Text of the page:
The 12 days of climate change myths: #6, Is there a scientific consensus on global warming?
With contributions from Skeptical Science, Blue & Green Tomorrow debunks a different climate change myth each day over the Christmas period.
This time, we explore the argument between scientists about whether or not there is a general consensus with regards to climate change.
The sceptic argument…
The Petition Project features over 31,000 scientists signing the petition stating “there is no convincing scientific evidence that human release of carbon dioxide will, in the foreseeable future, cause catastrophic heating of the Earth’s atmosphere”.
What the science says…
Science achieves a consensus when scientists stop arguing. When a question is first asked – like ‘what would happen if we put a load more CO2 in the atmosphere?’ – There may be many hypotheses about cause and effect. Over a period of time, each idea is tested and retested – the processes of the scientific method – because all scientists know that reputation and kudos go to those who find the right answer (and everyone else becomes an irrelevant footnote in the history of science). Nearly all hypotheses will fall by the wayside during this testing period, because only one is going to answer the question properly, without leaving all kinds of odd dangling bits that don’t quite add up. Bad theories are usually rather untidy.
But the testing period must come to an end. Gradually, the focus of investigation narrows down to those avenues that continue to make sense, that still add up, and quite often a good theory will reveal additional answers, or make powerful predictions, that add substance to the theory. When Russian scientist Dmitri Mendeleev constructed his periodic table of elements, not only did he fit all known elements successfully, he predicted that elements we didn’t even know about would turn up later on – and they did!
So a consensus in science is different from a political one. There is no vote. Scientists just give up arguing because the sheer weight of consistent evidence is too compelling, the tide too strong to swim against any longer. Scientists change their minds on the basis of the evidence, and a consensus emerges over time. Not only do scientists stop arguing, they also start relying on each other’s work. All science depends on that which precedes it, and when one scientist builds on the work of another, he acknowledges the work of others through citations. The work that forms the foundation of climate change science is cited with great frequency by many other scientists, demonstrating that the theory is widely accepted – and relied upon.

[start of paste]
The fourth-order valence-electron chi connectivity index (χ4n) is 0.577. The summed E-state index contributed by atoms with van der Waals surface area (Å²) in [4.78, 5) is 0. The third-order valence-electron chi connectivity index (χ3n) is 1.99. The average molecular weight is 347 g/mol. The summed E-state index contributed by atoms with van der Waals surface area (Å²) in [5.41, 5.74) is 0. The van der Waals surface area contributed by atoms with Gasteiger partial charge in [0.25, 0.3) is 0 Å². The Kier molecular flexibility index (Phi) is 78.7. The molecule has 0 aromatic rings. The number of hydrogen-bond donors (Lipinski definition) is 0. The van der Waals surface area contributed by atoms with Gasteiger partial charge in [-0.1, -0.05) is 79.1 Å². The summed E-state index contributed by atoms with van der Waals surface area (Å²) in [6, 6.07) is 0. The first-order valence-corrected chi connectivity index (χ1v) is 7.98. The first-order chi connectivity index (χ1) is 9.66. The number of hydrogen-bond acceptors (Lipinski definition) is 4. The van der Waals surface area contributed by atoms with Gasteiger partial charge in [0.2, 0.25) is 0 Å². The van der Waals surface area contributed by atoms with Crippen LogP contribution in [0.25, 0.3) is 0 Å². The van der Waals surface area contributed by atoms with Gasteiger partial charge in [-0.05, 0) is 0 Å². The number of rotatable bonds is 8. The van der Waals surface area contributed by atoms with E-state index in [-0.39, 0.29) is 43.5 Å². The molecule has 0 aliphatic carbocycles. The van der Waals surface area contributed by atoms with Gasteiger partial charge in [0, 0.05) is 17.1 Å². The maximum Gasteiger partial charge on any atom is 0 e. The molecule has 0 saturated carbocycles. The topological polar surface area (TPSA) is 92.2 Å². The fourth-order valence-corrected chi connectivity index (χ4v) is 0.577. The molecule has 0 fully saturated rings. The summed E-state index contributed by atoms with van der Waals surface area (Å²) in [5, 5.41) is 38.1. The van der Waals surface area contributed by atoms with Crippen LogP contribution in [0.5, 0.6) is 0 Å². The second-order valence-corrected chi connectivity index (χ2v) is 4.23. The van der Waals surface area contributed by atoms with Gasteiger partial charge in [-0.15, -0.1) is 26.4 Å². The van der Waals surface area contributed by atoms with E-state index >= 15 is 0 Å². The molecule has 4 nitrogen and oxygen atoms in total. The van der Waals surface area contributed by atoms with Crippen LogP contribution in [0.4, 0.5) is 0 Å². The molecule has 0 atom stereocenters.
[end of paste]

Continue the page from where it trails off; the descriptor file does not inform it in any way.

In the scientific field of climate studies – which is informed by many different disciplines – the consensus is demonstrated by the number of scientists who have stopped arguing about what is causing climate change – and that’s nearly all of them. A survey of all peer-reviewed abstracts on the subject ‘global climate change’ published between 1993 and 2003 shows that not a single paper rejected the consensus position that global warming is man caused. 75% of the papers agreed with the consensus position while 25% made no comment either way, focusing on methods or paleoclimate analysis (Oreskes 2004).
Several subsequent studies confirm that “…the debate on the authenticity of global warming and the role played by human activity is largely non-existent among those who understand the nuances and scientific basis of long-term climate processes” (Doran 2009). In other words, more than 95% of scientists working in the disciplines contributing to studies of our climate, accept that climate change is almost certainly being caused by human activities.
We should also consider official scientific bodies and what they think about climate change. There are no national or major scientific institutions anywhere in the world that dispute the theory of anthropogenic climate change. Not one.
In the field of climate science, the consensus is unequivocal: human activities are causing climate change.
Many thanks to Skeptical Science for allowing us to republish their work. To view the original article, click here.
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